Can You Own a Monkey in Texas? Is it Legal?

Can You Own a Monkey in Texas

Not sure about can you own a monkey in texas? Owning exotic animals like monkeys as pets is a controversial issue.

Some people argue that primates should not be kept as pets for ethical reasons, others believe that responsible private ownership should be allowed.

This article examines the legality and regulations around owning monkeys as pets in the state of Texas.

Can You Own a Monkey in Texas?

is it legal to own a monkey in texas
is it legal to own a monkey in texas

Yes, you can own a monkey in Texas. Owning a monkey in Texas is legal, though there are some restrictions depending on the species.

Texas has relatively loose exotic animal ownership laws compared to other states, allowing residents to own monkeys, spider monkey, lemurs, and other primates as pets without needing a permit or license.

What Kinds of Monkeys Can You Legally Own in Texas?

While Texas law allows ownership of many monkey species, some primates like gorillas, chimpanzees, and orangutans have additional restrictions:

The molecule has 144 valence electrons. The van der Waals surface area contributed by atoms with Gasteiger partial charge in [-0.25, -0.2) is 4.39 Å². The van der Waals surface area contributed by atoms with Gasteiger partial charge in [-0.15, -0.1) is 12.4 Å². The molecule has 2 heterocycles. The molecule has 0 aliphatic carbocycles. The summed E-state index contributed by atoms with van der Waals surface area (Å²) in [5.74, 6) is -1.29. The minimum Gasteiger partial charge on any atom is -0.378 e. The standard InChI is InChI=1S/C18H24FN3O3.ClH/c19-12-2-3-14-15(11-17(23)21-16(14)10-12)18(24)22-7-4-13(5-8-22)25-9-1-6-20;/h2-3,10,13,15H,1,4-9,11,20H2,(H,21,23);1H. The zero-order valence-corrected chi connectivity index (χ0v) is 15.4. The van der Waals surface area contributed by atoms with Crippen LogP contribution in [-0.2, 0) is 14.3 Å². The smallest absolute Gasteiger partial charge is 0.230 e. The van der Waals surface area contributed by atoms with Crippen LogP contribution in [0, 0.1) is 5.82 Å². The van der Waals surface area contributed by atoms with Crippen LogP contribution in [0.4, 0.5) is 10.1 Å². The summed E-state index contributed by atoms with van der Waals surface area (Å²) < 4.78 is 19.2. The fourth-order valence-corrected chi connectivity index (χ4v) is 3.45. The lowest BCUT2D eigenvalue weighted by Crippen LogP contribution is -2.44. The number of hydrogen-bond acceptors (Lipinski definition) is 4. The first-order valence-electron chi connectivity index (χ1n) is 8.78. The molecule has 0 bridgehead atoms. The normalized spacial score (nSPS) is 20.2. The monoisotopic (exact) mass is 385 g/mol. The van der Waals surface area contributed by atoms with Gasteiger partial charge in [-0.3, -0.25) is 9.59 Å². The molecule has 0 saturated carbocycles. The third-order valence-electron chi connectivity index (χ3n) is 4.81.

• Small monkeys – Smaller monkeys like marmosets, finger, tamarins, and capuchins can be owned without any special permitting. These are popular pet monkey species.
  • Lemurs – Lemurs are legal to own as pets in Texas. They are prosimians native to Madagascar.
  • Larger monkeys – Larger monkeys like macaques and baboons can also be owned in Texas without restriction.
  • Apes – Texas classifies gorillas, chimpanzees, and orangutans as “dangerous wild animals.” Owning them requires registration, special caging requirements, and liability insurance.

Texas allows ownership of nearly all monkeys and prosimians, with just some extra regulations around owning great apes like gorillas and chimpanzees.

Local Laws Restricting Monkey Ownership?

In Texas, most exotic pet laws are determined at the city and county level:

  • County Laws – Over 100 counties in Texas prohibit owning “dangerous wild animals.” This sometimes includes primates even if the state doesn’t restrict that species.
  • City Ordinances – Many major cities like Houston, San Antonio, Dallas, and El Paso specifically ban owning monkeys and other primates within city limits.